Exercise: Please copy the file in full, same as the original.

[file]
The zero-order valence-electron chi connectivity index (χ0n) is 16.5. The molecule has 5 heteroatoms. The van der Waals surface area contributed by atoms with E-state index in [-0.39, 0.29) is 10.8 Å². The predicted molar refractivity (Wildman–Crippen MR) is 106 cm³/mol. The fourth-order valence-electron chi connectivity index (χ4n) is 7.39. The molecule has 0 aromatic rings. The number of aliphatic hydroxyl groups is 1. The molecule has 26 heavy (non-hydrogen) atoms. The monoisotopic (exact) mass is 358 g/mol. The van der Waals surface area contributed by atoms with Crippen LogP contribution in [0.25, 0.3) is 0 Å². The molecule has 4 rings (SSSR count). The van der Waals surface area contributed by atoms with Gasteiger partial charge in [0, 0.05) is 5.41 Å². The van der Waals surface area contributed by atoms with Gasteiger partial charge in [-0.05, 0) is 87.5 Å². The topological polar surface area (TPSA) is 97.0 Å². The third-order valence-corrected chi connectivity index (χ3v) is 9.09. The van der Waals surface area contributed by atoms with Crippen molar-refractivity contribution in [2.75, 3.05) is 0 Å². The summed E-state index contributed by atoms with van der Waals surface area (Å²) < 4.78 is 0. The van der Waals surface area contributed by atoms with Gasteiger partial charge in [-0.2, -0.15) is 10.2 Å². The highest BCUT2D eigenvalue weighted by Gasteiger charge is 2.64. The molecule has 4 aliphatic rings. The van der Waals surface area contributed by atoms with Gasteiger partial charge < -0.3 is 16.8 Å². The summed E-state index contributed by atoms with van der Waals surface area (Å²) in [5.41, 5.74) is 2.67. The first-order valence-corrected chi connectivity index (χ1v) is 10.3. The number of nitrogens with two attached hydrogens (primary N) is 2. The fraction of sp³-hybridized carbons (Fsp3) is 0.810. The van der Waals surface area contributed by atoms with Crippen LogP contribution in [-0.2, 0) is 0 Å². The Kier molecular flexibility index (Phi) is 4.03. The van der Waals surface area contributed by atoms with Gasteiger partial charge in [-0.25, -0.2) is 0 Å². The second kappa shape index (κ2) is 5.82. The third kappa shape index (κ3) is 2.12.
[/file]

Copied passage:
The zero-order valence-electron chi connectivity index (χ0n) is 16.5. The molecule has 5 heteroatoms. The van der Waals surface area contributed by atoms with E-state index in [-0.39, 0.29) is 10.8 Å². The predicted molar refractivity (Wildman–Crippen MR) is 106 cm³/mol. The fourth-order valence-electron chi connectivity index (χ4n) is 7.39. The molecule has 0 aromatic rings. The number of aliphatic hydroxyl groups is 1. The molecule has 26 heavy (non-hydrogen) atoms. The monoisotopic (exact) mass is 358 g/mol. The van der Waals surface area contributed by atoms with Crippen LogP contribution in [0.25, 0.3) is 0 Å². The molecule has 4 rings (SSSR count). The van der Waals surface area contributed by atoms with Gasteiger partial charge in [0, 0.05) is 5.41 Å². The van der Waals surface area contributed by atoms with Gasteiger partial charge in [-0.05, 0) is 87.5 Å². The topological polar surface area (TPSA) is 97.0 Å². The third-order valence-corrected chi connectivity index (χ3v) is 9.09. The van der Waals surface area contributed by atoms with Crippen molar-refractivity contribution in [2.75, 3.05) is 0 Å². The summed E-state index contributed by atoms with van der Waals surface area (Å²) < 4.78 is 0. The van der Waals surface area contributed by atoms with Gasteiger partial charge in [-0.2, -0.15) is 10.2 Å². The highest BCUT2D eigenvalue weighted by Gasteiger charge is 2.64. The molecule has 4 aliphatic rings. The van der Waals surface area contributed by atoms with Gasteiger partial charge < -0.3 is 16.8 Å². The summed E-state index contributed by atoms with van der Waals surface area (Å²) in [5.41, 5.74) is 2.67. The first-order valence-corrected chi connectivity index (χ1v) is 10.3. The number of nitrogens with two attached hydrogens (primary N) is 2. The fraction of sp³-hybridized carbons (Fsp3) is 0.810. The van der Waals surface area contributed by atoms with Crippen LogP contribution in [-0.2, 0) is 0 Å². The Kier molecular flexibility index (Phi) is 4.03. The van der Waals surface area contributed by atoms with Gasteiger partial charge in [-0.25, -0.2) is 0 Å². The second kappa shape index (κ2) is 5.82. The third kappa shape index (κ3) is 2.12.